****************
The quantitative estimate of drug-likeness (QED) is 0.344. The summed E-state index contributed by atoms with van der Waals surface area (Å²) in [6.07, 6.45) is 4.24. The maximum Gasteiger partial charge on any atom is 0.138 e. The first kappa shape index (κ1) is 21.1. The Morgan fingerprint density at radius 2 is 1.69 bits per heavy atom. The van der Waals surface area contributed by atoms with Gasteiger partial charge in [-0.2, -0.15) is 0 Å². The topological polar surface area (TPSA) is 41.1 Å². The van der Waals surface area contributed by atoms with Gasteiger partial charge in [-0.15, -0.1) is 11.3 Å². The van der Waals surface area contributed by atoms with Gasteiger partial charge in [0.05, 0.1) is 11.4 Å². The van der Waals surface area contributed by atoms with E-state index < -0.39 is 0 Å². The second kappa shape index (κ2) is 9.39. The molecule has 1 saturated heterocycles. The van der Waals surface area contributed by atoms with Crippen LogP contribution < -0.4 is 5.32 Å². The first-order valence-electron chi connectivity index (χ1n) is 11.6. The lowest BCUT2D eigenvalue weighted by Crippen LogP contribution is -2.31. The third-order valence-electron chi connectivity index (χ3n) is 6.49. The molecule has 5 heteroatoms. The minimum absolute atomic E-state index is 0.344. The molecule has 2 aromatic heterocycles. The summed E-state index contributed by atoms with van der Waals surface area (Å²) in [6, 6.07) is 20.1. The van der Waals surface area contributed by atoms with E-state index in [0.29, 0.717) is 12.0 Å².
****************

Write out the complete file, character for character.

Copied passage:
The quantitative estimate of drug-likeness (QED) is 0.344. The summed E-state index contributed by atoms with van der Waals surface area (Å²) in [6.07, 6.45) is 4.24. The maximum Gasteiger partial charge on any atom is 0.138 e. The first kappa shape index (κ1) is 21.1. The Morgan fingerprint density at radius 2 is 1.69 bits per heavy atom. The van der Waals surface area contributed by atoms with Gasteiger partial charge in [-0.2, -0.15) is 0 Å². The topological polar surface area (TPSA) is 41.1 Å². The van der Waals surface area contributed by atoms with Gasteiger partial charge in [-0.15, -0.1) is 11.3 Å². The van der Waals surface area contributed by atoms with Gasteiger partial charge in [0.05, 0.1) is 11.4 Å². The van der Waals surface area contributed by atoms with E-state index < -0.39 is 0 Å². The second kappa shape index (κ2) is 9.39. The molecule has 1 saturated heterocycles. The van der Waals surface area contributed by atoms with Crippen LogP contribution < -0.4 is 5.32 Å². The first-order valence-electron chi connectivity index (χ1n) is 11.6. The lowest BCUT2D eigenvalue weighted by Crippen LogP contribution is -2.31. The third-order valence-electron chi connectivity index (χ3n) is 6.49. The molecule has 5 heteroatoms. The minimum absolute atomic E-state index is 0.344. The molecule has 2 aromatic heterocycles. The summed E-state index contributed by atoms with van der Waals surface area (Å²) in [6, 6.07) is 20.1. The van der Waals surface area contributed by atoms with E-state index in [0.29, 0.717) is 12.0 Å².